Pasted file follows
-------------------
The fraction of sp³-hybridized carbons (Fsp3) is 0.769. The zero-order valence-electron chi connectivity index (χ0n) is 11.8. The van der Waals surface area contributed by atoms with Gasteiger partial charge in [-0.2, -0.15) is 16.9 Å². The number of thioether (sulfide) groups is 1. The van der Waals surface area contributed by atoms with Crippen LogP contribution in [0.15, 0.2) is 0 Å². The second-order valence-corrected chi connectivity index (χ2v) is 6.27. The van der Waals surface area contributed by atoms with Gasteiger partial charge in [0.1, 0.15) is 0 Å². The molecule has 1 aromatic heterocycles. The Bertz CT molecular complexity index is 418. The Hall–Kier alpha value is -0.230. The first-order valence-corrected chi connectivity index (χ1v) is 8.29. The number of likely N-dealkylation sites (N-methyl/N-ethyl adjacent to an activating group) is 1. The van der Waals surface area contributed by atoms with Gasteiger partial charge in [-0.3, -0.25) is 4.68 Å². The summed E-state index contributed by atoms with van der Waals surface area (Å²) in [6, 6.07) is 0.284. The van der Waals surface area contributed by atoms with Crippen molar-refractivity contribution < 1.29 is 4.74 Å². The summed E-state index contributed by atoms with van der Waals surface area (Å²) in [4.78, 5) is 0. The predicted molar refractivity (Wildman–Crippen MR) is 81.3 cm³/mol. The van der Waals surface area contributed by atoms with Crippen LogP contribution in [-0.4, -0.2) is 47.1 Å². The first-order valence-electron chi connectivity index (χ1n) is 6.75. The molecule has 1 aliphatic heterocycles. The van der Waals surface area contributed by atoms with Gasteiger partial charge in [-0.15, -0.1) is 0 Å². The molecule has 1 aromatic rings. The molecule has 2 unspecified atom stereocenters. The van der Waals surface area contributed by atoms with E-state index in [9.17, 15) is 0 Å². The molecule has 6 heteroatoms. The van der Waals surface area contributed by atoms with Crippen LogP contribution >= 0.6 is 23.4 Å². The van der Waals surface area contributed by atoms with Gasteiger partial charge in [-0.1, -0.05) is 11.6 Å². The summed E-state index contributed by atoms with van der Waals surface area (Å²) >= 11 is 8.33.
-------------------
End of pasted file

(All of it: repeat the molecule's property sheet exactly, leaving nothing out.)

The fraction of sp³-hybridized carbons (Fsp3) is 0.769. The zero-order valence-electron chi connectivity index (χ0n) is 11.8. The van der Waals surface area contributed by atoms with Gasteiger partial charge in [-0.2, -0.15) is 16.9 Å². The number of thioether (sulfide) groups is 1. The van der Waals surface area contributed by atoms with Crippen LogP contribution in [0.15, 0.2) is 0 Å². The second-order valence-corrected chi connectivity index (χ2v) is 6.27. The van der Waals surface area contributed by atoms with Gasteiger partial charge in [0.1, 0.15) is 0 Å². The molecule has 1 aromatic heterocycles. The Bertz CT molecular complexity index is 418. The Hall–Kier alpha value is -0.230. The first-order valence-corrected chi connectivity index (χ1v) is 8.29. The number of likely N-dealkylation sites (N-methyl/N-ethyl adjacent to an activating group) is 1. The van der Waals surface area contributed by atoms with Gasteiger partial charge in [-0.3, -0.25) is 4.68 Å². The summed E-state index contributed by atoms with van der Waals surface area (Å²) in [6, 6.07) is 0.284. The van der Waals surface area contributed by atoms with Crippen molar-refractivity contribution < 1.29 is 4.74 Å². The summed E-state index contributed by atoms with van der Waals surface area (Å²) in [4.78, 5) is 0. The predicted molar refractivity (Wildman–Crippen MR) is 81.3 cm³/mol. The van der Waals surface area contributed by atoms with Crippen LogP contribution in [-0.4, -0.2) is 47.1 Å². The first-order valence-electron chi connectivity index (χ1n) is 6.75. The molecule has 1 aliphatic heterocycles. The van der Waals surface area contributed by atoms with Gasteiger partial charge in [-0.15, -0.1) is 0 Å². The molecule has 1 aromatic rings. The molecule has 2 unspecified atom stereocenters. The van der Waals surface area contributed by atoms with E-state index in [9.17, 15) is 0 Å². The molecule has 6 heteroatoms. The van der Waals surface area contributed by atoms with Crippen LogP contribution >= 0.6 is 23.4 Å². The van der Waals surface area contributed by atoms with Gasteiger partial charge in [-0.1, -0.05) is 11.6 Å². The summed E-state index contributed by atoms with van der Waals surface area (Å²) >= 11 is 8.33.